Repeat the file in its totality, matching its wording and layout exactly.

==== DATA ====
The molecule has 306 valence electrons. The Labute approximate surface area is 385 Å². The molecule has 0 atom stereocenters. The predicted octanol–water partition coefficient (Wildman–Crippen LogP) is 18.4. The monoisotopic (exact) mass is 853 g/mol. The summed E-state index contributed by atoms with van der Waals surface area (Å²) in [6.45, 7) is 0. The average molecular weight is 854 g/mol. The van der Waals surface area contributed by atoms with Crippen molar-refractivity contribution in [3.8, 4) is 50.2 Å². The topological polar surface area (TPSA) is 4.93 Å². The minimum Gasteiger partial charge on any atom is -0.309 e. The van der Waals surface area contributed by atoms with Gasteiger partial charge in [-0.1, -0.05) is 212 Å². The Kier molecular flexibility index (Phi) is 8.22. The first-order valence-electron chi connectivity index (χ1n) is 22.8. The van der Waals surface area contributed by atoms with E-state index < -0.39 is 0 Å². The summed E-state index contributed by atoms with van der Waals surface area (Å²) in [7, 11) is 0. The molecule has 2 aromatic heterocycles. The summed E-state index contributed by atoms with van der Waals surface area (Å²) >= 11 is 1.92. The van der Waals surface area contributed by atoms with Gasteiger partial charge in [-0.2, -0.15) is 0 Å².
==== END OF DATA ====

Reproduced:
The molecule has 306 valence electrons. The Labute approximate surface area is 385 Å². The molecule has 0 atom stereocenters. The predicted octanol–water partition coefficient (Wildman–Crippen LogP) is 18.4. The monoisotopic (exact) mass is 853 g/mol. The summed E-state index contributed by atoms with van der Waals surface area (Å²) in [6.45, 7) is 0. The average molecular weight is 854 g/mol. The van der Waals surface area contributed by atoms with Crippen molar-refractivity contribution in [3.8, 4) is 50.2 Å². The topological polar surface area (TPSA) is 4.93 Å². The minimum Gasteiger partial charge on any atom is -0.309 e. The van der Waals surface area contributed by atoms with Gasteiger partial charge in [-0.1, -0.05) is 212 Å². The Kier molecular flexibility index (Phi) is 8.22. The first-order valence-electron chi connectivity index (χ1n) is 22.8. The van der Waals surface area contributed by atoms with E-state index < -0.39 is 0 Å². The summed E-state index contributed by atoms with van der Waals surface area (Å²) in [7, 11) is 0. The molecule has 2 aromatic heterocycles. The summed E-state index contributed by atoms with van der Waals surface area (Å²) >= 11 is 1.92. The van der Waals surface area contributed by atoms with Gasteiger partial charge in [-0.2, -0.15) is 0 Å².